ITGS Syllabus

Tuesday, September 19, 2006

Topic 137

The limiting effect of bandwidth by Tommy

Although internet connections are able to pass a lot of information back and forth, they are not all powerful. Every internet connection is restricted by its bandwidth limit. Bandwidth is the transmission capacity of a communications device, or the amount of data that can be passed along a communications channel in a given period of time.

The main issue associated with this subject is how limiting it is. Applications that communicate a lot with several different computers at once can put a great strain on the computer that they are running on. For example, torrent programs set up connections and download files from many other computers. Quite often, this uses up a lot of bandwidth on the host computer and the person using the torrent program will experience a significant drop in connection speed when using other applications, such as internet explorer.

Extremely popular websites or files that receive a large number of “hits” per day from users around the world may cause server crashes or certain images not to be displayed. People surfing a website that is being browed by many other people may experience slow loading times or sometimes no response at all. Images hosted on image hosts such as Photobucket may not display if too many people view them. Instead, a message saying “Image not displayed due to exceeded bandwidth” is posted.

The ethical issues here are people who deliberately upload large amounts of data in a very short period of time to certain websites. This causes those websites to exceed their bandwidth and become inaccessible to other people. This is especially the case for websites that do not host themselves. Instead, they rely on other hosts such as Geocities or Bravenet. These hosts often put a limit on the amount of bandwidth that sites are able to use. When a site exceeds its allowed bandwidth, it is taken down temporarily.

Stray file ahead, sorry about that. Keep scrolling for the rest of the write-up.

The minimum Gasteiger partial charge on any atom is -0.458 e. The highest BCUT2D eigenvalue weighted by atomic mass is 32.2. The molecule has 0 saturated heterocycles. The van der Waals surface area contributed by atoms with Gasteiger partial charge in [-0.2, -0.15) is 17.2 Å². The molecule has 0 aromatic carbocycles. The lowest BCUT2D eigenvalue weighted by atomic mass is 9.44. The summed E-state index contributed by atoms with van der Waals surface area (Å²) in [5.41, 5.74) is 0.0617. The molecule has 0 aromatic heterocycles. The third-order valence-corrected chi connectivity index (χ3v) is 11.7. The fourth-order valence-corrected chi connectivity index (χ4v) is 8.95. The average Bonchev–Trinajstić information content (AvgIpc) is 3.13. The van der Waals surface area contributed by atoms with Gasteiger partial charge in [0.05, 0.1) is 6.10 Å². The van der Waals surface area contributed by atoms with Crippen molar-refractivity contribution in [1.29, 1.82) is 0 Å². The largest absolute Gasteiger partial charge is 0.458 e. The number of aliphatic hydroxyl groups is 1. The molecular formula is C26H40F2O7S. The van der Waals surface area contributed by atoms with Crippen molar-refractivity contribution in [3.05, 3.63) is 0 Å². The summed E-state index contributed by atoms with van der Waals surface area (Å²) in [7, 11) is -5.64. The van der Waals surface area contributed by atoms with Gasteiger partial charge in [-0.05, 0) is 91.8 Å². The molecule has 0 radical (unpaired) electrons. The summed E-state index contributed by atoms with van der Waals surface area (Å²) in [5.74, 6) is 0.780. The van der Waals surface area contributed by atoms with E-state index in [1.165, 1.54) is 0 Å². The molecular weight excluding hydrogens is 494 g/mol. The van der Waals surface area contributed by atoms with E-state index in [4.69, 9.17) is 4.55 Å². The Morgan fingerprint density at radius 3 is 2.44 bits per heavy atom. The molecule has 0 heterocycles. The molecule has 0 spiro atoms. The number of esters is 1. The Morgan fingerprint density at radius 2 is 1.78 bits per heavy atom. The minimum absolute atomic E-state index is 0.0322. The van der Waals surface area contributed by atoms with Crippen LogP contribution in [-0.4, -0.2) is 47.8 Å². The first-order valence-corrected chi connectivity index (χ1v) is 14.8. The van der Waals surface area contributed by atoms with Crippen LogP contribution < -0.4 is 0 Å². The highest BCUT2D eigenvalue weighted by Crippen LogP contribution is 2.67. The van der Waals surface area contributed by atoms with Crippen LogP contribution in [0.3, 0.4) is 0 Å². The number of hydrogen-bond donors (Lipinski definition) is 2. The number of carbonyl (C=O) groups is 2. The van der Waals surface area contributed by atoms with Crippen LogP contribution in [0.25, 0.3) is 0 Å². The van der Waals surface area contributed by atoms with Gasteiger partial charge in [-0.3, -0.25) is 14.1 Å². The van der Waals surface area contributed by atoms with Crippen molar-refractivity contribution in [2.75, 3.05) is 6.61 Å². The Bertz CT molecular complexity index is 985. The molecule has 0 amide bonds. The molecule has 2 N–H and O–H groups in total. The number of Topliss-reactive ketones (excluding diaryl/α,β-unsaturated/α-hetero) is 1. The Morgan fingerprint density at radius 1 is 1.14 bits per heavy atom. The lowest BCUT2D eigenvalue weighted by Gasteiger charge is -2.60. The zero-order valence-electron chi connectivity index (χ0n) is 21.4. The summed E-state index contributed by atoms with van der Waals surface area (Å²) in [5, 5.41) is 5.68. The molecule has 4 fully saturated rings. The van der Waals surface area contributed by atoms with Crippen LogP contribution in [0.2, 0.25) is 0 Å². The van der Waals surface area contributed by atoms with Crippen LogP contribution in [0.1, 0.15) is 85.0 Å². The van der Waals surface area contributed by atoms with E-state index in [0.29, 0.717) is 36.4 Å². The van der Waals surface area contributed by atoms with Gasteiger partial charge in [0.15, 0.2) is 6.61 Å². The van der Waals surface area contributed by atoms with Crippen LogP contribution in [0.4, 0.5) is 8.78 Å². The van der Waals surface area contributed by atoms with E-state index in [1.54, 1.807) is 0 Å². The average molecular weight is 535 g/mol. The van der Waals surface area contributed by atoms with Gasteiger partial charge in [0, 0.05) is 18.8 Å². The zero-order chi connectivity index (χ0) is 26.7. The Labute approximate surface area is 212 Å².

The problem of programs hogging bandwidth on internet connections can be solved by setting limits to how much bandwidth certain programs are allowed to use, or by simply running those programs at times when nobody else is using them. The problem with setting a limit on bandwidth is that torrent programs may experience slower download rates.

For popular sites that experience server crashes due to too many people trying to access them at once, multiple servers can be set up to help ease the load on individual servers. The file sizes on these sites can also be reduced so that not as much bandwidth will be used when people load a page.

People who deliberately upload large amounts of data for the purpose of crashing a site can be stopped or at least hindered by placing a limit on the amount that can be uploaded at once. Also, the security for many web hosts or servers could be increased so that hackers would have a harder time breaking in and uploading things to exceed the bandwidth. The problem with this is that it would stop people who upload large files for legitimate purposes.

Because resources are limited, the problem of limited bandwidth will always exist. It cannot be extinguished even if connections are upgraded to be able to transfer more data faster, because the data size will also increase to keep up with the faster transfer rates.


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